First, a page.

Neighborhoods: The Hidden Cities of San Francisco
Castro and Market, circa 1902
Credit: D.H. Wulzen
Neighborhoods: The Hidden Cities Of San Francisco is a television series designed to explore the rich history of this unique American city. From the earliest Native American villages of the Mission District to the ethnic neighborhood of Chinatown to the Castro, once a quiet enclave of European immigrants known as Eureka Valley, each program reveals the city as a mosaic of communities with interconnecting pasts. Each episode covers the social, political, economic and cultural movements that created this city. As we continue to grow in our appreciation of diverse cultures, Neighborhoods gives viewers a crucial sense of the traditions and diversities that link us, not only to the past but to one another.
What Is a Neighborhood?
Defining just exactly what constitutes a neighborhood is not an easy task. It can be a geographic area recognized by boundaries like a street, freeway or railroad tracks. It can be distinguished by a physical feature, like Twin Peaks in the case of Eureka Valley. It can be defined by a certain type of housing or architecture that is different enough from the surrounding housing types to stand out clearly. A neighborhood can also be defined socially -- by political groups, religious affiliations or ethnic similarities. In addition, a neighborhood may be defined by economic groupings. Nontraditional communities have more recently emerged as neighborhoods. This includes nonconformist groups such as the counter-culture, feminists, homosexuals, political radicals, student and artistic movements that have attained the requisite sense of solidarity, social cohesion and structure. These communities offer what is inherent in "neighborhood": security, services and group identity. The nonconformity does not derive from family traditions -- the association is voluntary. The neighborhood residences, businesses and social gathering spots provide refuge and allow its residents to maintain and reinforce group identities.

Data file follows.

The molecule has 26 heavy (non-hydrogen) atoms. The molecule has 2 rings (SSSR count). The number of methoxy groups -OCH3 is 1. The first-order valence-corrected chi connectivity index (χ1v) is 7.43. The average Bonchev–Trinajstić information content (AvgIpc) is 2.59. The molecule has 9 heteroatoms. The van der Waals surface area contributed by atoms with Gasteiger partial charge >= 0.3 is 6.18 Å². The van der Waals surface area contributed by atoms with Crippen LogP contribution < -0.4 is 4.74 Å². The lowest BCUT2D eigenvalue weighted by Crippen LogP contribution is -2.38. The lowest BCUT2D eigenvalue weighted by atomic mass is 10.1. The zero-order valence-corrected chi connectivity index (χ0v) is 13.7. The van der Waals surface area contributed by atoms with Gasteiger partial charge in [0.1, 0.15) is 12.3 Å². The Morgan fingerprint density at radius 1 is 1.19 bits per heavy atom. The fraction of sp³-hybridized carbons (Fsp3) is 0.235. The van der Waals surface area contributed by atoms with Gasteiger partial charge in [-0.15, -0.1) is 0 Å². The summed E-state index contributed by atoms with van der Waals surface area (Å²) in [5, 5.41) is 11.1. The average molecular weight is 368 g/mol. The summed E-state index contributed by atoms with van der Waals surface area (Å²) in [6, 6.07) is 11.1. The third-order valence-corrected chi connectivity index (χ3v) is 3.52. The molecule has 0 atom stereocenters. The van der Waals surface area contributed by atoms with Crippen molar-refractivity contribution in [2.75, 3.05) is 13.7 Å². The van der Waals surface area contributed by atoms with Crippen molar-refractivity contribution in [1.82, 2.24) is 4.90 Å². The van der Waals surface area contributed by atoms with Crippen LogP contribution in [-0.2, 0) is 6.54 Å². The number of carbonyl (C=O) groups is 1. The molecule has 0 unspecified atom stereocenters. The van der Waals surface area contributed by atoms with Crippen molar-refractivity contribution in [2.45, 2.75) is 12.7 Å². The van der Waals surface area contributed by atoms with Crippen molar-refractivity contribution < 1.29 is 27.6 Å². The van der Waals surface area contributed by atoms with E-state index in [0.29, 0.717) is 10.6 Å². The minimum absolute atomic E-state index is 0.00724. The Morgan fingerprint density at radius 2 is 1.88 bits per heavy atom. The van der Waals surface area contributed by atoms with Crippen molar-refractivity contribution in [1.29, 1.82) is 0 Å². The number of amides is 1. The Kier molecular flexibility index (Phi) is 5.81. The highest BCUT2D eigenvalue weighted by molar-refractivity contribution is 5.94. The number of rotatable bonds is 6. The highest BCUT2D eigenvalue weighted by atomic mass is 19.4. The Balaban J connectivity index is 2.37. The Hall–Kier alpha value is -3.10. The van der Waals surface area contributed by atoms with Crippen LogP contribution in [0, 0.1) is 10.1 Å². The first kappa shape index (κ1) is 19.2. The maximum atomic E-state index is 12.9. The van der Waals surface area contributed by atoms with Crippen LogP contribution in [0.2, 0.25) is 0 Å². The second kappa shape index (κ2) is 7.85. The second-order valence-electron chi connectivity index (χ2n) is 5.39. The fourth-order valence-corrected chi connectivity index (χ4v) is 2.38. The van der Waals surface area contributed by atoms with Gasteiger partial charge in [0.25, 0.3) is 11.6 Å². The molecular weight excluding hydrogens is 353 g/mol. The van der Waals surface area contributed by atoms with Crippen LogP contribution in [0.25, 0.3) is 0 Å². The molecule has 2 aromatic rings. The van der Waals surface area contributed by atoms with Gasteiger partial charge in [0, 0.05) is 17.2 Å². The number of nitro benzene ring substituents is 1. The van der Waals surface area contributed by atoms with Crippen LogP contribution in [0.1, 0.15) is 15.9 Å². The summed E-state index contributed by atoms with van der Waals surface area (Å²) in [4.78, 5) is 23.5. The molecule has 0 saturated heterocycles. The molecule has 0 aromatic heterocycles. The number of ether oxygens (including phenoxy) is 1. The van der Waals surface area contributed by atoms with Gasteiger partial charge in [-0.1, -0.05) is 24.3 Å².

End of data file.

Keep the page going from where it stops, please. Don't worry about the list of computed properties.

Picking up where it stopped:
Many neighborhoods follow a similar evolutionary process: neighborhood inception and growth, neighborhood decay, neighborhood transformation by invasion of a new minority group, abandonment by earlier inhabitants, neighborhood revitalization.